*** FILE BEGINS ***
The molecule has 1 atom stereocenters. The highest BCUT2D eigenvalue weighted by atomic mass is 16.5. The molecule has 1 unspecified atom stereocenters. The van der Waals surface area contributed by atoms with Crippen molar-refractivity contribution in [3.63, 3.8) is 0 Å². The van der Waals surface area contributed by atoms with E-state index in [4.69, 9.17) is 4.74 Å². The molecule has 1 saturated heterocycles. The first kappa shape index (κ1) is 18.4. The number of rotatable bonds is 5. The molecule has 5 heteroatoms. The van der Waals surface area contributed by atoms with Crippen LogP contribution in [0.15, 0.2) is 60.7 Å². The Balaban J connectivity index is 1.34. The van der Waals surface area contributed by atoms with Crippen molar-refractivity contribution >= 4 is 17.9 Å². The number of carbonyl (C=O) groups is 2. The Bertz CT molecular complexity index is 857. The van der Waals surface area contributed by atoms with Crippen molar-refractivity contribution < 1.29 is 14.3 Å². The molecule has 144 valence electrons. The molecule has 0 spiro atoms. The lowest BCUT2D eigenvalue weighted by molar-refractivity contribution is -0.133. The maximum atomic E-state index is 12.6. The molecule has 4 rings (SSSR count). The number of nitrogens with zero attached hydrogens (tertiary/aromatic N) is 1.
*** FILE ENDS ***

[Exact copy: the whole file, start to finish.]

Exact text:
The molecule has 1 atom stereocenters. The highest BCUT2D eigenvalue weighted by atomic mass is 16.5. The molecule has 1 unspecified atom stereocenters. The van der Waals surface area contributed by atoms with Crippen molar-refractivity contribution in [3.63, 3.8) is 0 Å². The van der Waals surface area contributed by atoms with E-state index in [4.69, 9.17) is 4.74 Å². The molecule has 1 saturated heterocycles. The first kappa shape index (κ1) is 18.4. The number of rotatable bonds is 5. The molecule has 5 heteroatoms. The van der Waals surface area contributed by atoms with Crippen LogP contribution in [0.15, 0.2) is 60.7 Å². The Balaban J connectivity index is 1.34. The van der Waals surface area contributed by atoms with Crippen molar-refractivity contribution >= 4 is 17.9 Å². The number of carbonyl (C=O) groups is 2. The Bertz CT molecular complexity index is 857. The van der Waals surface area contributed by atoms with Crippen molar-refractivity contribution < 1.29 is 14.3 Å². The molecule has 144 valence electrons. The molecule has 0 spiro atoms. The lowest BCUT2D eigenvalue weighted by molar-refractivity contribution is -0.133. The maximum atomic E-state index is 12.6. The molecule has 4 rings (SSSR count). The number of nitrogens with zero attached hydrogens (tertiary/aromatic N) is 1.